More About the Author
Doron Weber is an American author best known for his critically acclaimed memoir, IMMORTAL BIRD (Simon & Schuster, hardcover 2012, paperback 2013. Born on a kibbutz in Israel in 1955, Weber is a graduate of Brown University (B.A., 1977) and studied at the Sorbonne and Oxford University (M.A., 1981), where he was a Rhodes Scholar In addition to his writing and his career in the nonprofit world--he has held positions at the Readers Catalog, Society for the Right to Die, The Rockefeller University, and since 1995, at the Alfred P. Sloan Foundation where he has created seminal programs in science and the arts--Weber has worked as a newspaper boy, busboy, waiter, and taxi driver, has competed as a boxer and triathlete, and, in the summer of 2012, biked 3400 miles in the Big Ride Across America.
IMMORTAL BIRD: A FAMILY MEMOIR, hailed as a "powerful and lyric" portrait of childhood and "an unforgettable evocation of the intense love between a father and a son," documents the family's navigation of the complex medical journey of Doron and Shealagh Weber's, first child. Damon was born in 1988 with a congenital heart defect (a single ventricle) that was successfully repaired, allowing him to lead a remarkably full life until he developed new complications as a teen.
At age 16-1/2, Damon received a successful heart transplant but then died of a post-transplant infection that was misdiagnosed as organ rejection and went untreated. The family brought suit in 2006 against New York Presbyterian/Columbia University Medical Center where their son was a patient but, as of 2013, the suit remains unresolved.
In addition to being named by The Washington Post as one of "50 Notable Works of Non-Fiction" for 2012, IMMORTAL BIRD was listed as Amazon's Best Book of the Month; on Indie Bookseller "Next" List; on Entertainment Weekly's "Must List;" and was one of nine official selections of the 2013 Chautauqua Literary and Scientific Circle, the oldest book club in America. The book has also had impact in the medical community where, for example, Congenital Cardiology Today published "A Cautionary Tale for Pediatric Cardiologists" in February, 2013, enumerating the many issues raised by Damon's case.
Since 1995, Weber has worked as a program director at the Alfred P. Sloan Foundation, a nonprofit philanthropy that supports research and education in science, technology, and economic performance. As Vice President, Programs, Weber runs the Public Understanding of Science and Technology Program where he pioneered the synergistic use of media and the arts to translate science for the public and launched national programs in theater, film and television that commission, develop, produce and distribute new work bridging the two cultures of science and the humanities. Grantees include Manhattan Theatre Club, Sundance Film Institute, Galatee Films, PBS, National Public Radio, BAM, World Science Festival. Weber also directs the Foundation's efforts to promote Universal Access to Knowledge by using emerging developments in digital information technology to make the benefits of human knowledge and human culture accessible to people everywhere. Grantees include Library of Congress, Internet Archive, Wikimedia Foundation, and Digital Public Library of America. In 2012, Weber made a grant for a pilot meeting on rice science at the Lee Kuan Yew School of Public Policy/National University of Singapore that brought together scientists from India, Pakistan, Bangladesh, Sri Lanka, Nepal, Bhutan and China in an exploratory effort at International Science Engagement.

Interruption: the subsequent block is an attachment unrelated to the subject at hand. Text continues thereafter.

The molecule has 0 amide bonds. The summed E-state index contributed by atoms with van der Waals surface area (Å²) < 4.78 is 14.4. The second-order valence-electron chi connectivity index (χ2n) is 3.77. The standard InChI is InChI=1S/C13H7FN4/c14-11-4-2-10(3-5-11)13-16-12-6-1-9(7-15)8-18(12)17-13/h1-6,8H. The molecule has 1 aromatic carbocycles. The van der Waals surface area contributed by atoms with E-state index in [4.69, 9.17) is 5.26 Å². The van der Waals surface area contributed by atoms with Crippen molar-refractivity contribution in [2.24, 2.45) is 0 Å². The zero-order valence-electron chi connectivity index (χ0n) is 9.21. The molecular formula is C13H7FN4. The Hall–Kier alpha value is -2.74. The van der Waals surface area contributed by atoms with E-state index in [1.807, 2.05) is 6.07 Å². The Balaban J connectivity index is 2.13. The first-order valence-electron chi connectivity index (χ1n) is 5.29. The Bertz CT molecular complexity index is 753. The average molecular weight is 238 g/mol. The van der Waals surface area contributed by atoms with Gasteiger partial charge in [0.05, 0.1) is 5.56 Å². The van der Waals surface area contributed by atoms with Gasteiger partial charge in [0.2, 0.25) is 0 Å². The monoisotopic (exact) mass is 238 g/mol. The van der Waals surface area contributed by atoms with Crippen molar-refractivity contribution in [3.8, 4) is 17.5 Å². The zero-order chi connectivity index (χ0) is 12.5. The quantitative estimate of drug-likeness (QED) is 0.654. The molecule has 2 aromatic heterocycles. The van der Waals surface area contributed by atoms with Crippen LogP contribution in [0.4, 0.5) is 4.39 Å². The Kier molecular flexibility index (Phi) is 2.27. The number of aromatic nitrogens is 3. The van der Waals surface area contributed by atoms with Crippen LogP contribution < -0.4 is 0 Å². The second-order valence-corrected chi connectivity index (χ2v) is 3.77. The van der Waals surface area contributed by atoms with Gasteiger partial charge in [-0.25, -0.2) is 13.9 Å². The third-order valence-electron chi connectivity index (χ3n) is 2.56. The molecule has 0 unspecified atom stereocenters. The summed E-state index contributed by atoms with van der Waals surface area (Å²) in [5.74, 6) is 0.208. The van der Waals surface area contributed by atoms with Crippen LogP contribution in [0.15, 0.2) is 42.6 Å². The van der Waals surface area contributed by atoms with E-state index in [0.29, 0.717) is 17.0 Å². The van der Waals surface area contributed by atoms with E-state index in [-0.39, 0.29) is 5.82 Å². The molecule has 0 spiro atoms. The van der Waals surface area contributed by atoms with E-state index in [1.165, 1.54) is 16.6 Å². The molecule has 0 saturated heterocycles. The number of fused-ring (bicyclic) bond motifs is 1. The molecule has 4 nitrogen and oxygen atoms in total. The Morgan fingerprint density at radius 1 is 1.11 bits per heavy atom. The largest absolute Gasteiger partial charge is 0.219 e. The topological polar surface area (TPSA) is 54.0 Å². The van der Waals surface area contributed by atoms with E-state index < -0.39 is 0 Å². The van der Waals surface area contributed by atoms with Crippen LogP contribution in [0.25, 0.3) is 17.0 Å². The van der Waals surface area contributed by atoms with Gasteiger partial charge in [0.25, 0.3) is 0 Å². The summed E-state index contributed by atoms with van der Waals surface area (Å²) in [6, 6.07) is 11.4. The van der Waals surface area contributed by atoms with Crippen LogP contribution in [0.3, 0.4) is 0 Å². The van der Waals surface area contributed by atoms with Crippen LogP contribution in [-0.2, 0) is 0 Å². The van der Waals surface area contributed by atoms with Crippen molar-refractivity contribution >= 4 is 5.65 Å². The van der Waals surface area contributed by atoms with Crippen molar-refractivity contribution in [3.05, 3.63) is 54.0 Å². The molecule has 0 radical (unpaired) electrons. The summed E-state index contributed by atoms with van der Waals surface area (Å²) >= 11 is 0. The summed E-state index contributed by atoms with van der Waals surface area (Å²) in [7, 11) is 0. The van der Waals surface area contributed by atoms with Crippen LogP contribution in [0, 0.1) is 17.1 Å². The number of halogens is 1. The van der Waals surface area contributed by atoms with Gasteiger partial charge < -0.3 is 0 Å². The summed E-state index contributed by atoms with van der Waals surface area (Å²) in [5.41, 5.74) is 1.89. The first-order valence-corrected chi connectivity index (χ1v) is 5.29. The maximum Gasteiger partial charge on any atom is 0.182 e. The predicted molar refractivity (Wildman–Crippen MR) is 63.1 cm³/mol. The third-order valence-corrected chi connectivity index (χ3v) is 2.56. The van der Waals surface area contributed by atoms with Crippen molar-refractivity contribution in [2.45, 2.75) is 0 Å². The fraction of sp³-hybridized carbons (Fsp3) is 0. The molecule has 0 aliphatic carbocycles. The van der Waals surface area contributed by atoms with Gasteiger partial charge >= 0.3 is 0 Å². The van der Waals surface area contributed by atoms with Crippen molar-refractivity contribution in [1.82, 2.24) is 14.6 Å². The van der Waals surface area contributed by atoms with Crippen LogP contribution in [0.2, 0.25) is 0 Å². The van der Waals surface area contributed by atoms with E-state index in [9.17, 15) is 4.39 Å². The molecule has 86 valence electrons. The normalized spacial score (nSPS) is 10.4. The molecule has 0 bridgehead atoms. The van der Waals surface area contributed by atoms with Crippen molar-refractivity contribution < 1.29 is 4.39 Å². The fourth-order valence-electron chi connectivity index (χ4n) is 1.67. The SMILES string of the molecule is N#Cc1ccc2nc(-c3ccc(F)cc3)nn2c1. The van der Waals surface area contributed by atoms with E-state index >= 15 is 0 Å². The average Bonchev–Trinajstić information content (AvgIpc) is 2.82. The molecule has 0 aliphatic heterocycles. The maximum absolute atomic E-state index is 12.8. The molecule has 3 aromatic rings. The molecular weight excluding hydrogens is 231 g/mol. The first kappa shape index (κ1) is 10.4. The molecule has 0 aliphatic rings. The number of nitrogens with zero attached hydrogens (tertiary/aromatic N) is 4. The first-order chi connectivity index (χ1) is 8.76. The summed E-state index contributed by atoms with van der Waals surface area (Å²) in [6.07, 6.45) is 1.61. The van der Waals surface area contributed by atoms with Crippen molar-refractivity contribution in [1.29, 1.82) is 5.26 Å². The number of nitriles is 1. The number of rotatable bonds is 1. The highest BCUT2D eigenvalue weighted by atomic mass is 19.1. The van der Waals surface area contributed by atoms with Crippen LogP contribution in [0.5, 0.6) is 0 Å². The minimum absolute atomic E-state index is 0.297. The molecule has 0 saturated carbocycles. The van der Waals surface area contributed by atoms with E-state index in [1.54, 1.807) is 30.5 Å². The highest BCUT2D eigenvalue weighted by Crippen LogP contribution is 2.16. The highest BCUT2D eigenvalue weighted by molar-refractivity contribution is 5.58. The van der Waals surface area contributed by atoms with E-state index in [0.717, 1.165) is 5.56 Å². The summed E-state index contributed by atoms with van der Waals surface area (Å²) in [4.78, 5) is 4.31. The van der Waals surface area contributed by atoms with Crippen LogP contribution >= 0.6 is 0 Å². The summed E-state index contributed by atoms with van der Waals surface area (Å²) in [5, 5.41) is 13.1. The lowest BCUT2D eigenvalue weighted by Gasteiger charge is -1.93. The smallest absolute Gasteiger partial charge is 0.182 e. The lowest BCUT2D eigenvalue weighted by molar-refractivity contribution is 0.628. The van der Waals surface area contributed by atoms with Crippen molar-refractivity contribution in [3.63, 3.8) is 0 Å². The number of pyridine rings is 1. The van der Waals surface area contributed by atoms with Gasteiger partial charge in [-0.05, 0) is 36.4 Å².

In 2004, the Foundation received the National Science Board's Public Service Award, citing Weber's program "for its innovative use of traditional media--books, radio, public television--and its pioneering efforts in theater and commercial television and films to advance public understanding of science and technology." On behalf of the Foundation, he's also received the PBS Leadership Award for over a decade of support (2007); the Nielsen Impact Award for film from the Hollywood Reporter (2009); the Council of Foundations citation for "the visionary funding decisions of foundations in using media for their program goals" for a new web series, The Secret Lives of Scientists (2010); and, the Gold Communicator Award for a documentary about the Foundation's history, "Sloan at 75" (2011). His work at Sloan has been profiled in The New York Times, The Boston Globe, Fortune, Filmmaker Magazine and The American Way.
Weber serves as President of The Writers Room Board of Trustees, Vice Chair of the Digital Public Library of America Steering Committee, Advisory Board Member of the Science and Entertainment Exchange, and Board Visitor of the Wikimedia Foundation. From 1995-2005, he has served as secretary of the New York State Committee for the Rhodes Scholarships. He also is a member of the Council on Foreign Relations, the American Association for the Advancement of Science, U.S.A. Triathlon, and the Century Club.
In addition to Immortal Bird, he is author of Final Passages (with Judith C. Ahronheim); The Complete Guide to Living Wills (with Evan R. Collins, Jr.); Safe Blood (with Joseph Feldschuh); and op-eds in The New York Times ("The Best and the Guiltiest,"1993); LA Times ("Boomers Rewrite Candidate Profiles," 1996); Boston Review ("Sabbath's Theater," 1995); USA Today ("A Way Around Kevorkian," 1994); and Baltimore Sun ("BYOB,"1990).